In a special en banc hearing yesterday, eleven judges of the Ninth Circuit Court of Appeals considered the constitutionality of a California law mandating that felony arrestees – people who have merely been arrested but not charged or convicted of a crime – provide a DNA sample to law enforcement. The law was put in place by a 2004 state ballot initiative that took effect in 2009.
As reported by the San Francisco Chronicle and Associated Press, a number of the judges seemed skeptical of the law. Judge Harry Pregerson called police-mandated DNA swabbing "a terrible intrusion on privacy." Once police take a DNA sample, said Judge Raymond Fisher, "your whole history is ... in possession of the government." Judge N. Randy Smith stated matter of factly that "the government doesn’t lose anything by putting off DNA collection" until a judge or at least a prosecutor has had a chance to review the case.
One of the main targets of the judges’ unease was the tenuous distinction the Assistant Attorney General drew between the government’s use of DNA for identification versus investigatory purposes. The state attorney stated that the DNA samples are used only for identification purposes, and argued that because arrestees have no constitutional right to conceal their identity from police, the sample collection does not violate Fourth Amendment protection against unreasonable searches and seizures.
But ACLU attorney Michael Risher denounced this argument as factually and legally incorrect. First, the DNA sample isn’t even taken until the arrestee has been identified via fingerprinting. Second, the ACLU’s voluminous record includes reports from state agencies attesting to the fact that it is standard practice to compare the samples to forensic databases of crime scene samples. In other words, the DNA samples are being used to investigate whether the arrested individual may have been involved in past unsolved crimes, and this search is conducted without probable cause or a warrant.
Contrasting the California law with the Maryland DNA collection law currently under fire in other federal courts, Judge N. Randy Smith noted that the California statute seems to deviate from the norm that a judge must issue a warrant to initiate a search. He questioned whether police in California now have total discretion when it comes to launching a criminal investigation, whereas in Maryland a person’s DNA sample cannot be taken and compared to unknown crime scene samples until after an arraignment hearing.
The Assistant Attorney General argued that under current law, arrestees can be subject to a strip search based purely on police officers’ discretionary determination of sufficient probable cause, and a simple swab of the cheek is much less invasive than a strip search. Judge Fisher disagreed, noting that while the search itself may be less invasive, the information gleaned – which includes intimate details of one’s health and heritage – is not. The state attorney emphasized that under the statute, the government can only examine 15 genetic loci that are not currently known to code for any such traits. And though the government does have access to the entire genetic sample, this is also the case when they draw blood to test an arrestees’ blood alcohol content (BAC).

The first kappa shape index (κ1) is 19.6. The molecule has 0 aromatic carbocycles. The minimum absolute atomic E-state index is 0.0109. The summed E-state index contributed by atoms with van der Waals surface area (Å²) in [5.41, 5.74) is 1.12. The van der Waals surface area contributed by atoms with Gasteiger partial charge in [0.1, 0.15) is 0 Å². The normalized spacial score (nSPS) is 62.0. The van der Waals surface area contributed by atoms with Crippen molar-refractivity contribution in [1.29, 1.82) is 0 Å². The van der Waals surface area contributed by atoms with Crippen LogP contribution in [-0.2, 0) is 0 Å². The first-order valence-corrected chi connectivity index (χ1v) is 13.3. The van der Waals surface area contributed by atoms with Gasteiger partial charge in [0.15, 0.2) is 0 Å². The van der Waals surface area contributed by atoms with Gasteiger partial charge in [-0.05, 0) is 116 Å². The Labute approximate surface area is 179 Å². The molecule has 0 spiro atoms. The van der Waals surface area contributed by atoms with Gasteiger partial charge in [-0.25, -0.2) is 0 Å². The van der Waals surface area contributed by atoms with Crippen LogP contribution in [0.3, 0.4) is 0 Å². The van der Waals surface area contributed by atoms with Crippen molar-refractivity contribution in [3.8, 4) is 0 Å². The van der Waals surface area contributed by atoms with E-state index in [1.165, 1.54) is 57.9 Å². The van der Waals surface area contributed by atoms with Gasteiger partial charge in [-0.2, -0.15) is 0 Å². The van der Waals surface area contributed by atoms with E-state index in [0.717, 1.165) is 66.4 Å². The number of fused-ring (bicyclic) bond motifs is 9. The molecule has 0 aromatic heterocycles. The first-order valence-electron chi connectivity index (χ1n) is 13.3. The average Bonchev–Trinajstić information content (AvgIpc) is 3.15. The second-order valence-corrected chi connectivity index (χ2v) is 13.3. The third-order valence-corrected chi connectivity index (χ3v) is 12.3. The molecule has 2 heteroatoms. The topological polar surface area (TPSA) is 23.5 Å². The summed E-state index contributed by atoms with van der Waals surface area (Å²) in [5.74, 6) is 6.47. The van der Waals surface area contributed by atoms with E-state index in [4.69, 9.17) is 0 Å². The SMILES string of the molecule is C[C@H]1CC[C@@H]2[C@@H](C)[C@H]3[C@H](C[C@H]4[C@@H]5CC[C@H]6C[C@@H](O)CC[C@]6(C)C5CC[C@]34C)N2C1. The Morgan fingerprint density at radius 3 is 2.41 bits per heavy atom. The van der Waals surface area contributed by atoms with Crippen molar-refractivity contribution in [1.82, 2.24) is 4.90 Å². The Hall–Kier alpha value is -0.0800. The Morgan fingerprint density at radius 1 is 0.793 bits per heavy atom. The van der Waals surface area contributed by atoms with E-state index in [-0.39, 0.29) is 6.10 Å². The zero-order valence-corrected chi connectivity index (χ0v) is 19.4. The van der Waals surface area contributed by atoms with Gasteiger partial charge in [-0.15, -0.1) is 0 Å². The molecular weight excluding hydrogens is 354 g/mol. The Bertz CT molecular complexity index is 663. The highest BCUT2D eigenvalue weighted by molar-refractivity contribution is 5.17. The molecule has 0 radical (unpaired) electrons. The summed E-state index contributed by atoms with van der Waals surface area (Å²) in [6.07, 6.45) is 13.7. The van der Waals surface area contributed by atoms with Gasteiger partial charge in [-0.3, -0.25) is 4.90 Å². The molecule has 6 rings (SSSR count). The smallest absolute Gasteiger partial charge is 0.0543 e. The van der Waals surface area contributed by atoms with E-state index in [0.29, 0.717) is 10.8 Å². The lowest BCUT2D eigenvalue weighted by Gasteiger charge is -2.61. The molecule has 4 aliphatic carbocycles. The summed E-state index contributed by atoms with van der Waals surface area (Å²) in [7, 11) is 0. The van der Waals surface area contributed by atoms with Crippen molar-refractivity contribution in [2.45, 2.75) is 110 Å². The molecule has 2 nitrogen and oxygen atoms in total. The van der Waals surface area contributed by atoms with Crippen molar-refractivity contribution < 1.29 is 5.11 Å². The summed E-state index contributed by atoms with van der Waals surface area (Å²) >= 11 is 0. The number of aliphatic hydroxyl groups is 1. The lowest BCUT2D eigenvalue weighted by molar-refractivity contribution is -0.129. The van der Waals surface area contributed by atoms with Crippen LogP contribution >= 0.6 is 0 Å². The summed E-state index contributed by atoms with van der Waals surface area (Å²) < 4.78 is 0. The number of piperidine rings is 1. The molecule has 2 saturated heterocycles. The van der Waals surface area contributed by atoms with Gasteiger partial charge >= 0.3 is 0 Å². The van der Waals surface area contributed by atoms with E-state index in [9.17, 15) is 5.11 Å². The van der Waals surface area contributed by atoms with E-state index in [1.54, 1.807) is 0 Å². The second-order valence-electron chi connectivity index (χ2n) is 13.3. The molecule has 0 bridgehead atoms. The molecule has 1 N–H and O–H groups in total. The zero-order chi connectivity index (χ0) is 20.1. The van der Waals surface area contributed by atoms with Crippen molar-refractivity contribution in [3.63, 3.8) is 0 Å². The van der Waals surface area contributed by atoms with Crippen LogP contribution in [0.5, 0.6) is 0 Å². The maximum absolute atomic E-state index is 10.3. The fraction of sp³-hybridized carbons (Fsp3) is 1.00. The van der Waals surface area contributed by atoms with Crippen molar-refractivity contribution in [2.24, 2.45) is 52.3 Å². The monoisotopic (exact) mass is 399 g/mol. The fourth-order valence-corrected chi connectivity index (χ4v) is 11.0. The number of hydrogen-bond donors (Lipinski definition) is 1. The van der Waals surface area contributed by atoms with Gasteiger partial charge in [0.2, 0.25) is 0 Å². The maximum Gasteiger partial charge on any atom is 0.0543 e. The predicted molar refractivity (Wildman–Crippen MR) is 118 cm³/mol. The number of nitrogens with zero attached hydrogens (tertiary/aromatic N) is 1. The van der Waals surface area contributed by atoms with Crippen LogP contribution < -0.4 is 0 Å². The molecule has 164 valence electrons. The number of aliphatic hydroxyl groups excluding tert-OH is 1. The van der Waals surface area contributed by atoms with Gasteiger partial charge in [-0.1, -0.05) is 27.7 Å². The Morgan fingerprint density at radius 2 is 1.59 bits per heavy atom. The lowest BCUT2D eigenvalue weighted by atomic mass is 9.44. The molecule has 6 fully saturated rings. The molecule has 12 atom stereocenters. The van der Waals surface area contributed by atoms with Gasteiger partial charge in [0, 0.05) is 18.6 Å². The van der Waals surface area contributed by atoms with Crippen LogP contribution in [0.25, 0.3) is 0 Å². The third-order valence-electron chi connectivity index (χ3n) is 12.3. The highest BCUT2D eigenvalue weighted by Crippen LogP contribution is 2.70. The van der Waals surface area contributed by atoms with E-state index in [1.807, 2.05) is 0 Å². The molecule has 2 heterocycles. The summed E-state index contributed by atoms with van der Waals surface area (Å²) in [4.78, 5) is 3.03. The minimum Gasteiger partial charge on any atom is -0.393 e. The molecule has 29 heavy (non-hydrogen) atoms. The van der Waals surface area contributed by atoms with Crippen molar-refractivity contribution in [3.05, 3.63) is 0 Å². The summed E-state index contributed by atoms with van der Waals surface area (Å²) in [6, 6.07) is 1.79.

The important difference, however, is that the government doesn’t keep a drunk driving suspect’s blood after they determine his BAC. They do keep a felony arrestee’s.
In a memorable analogy, Michael Risher argued that in the United States, citizens are not in the habit of turning over all their most personal documents to the government under the promise that the government will only look at the name on those documents.
This sparked an extended discussion about the appropriateness of the analogy, given that people don’t usually leave their private papers strewn about in public, whereas they do abandon their DNA everywhere they go. Since police are permitted to search abandoned property, the judges wondered whether there would be a difference if police just picked up a piece of hair off the ground and used the DNA they retrieved from that. Risher replied that the US Supreme Court has clearly established that what matters is how the search actually occurred. That the information in question could have been otherwise gleaned doesn’t justify the more intrusive means. In this case, the fact that police could have found an arrestee’s abandoned hair doesn’t justify swabbing the inside of his or her cheek.
Invalidating California’s DNA collection law would have enormous significance for similar policies across the country and the world.
Posted in California, DNA Forensics, Emily Stehr's Blog Posts, The States, US Federal
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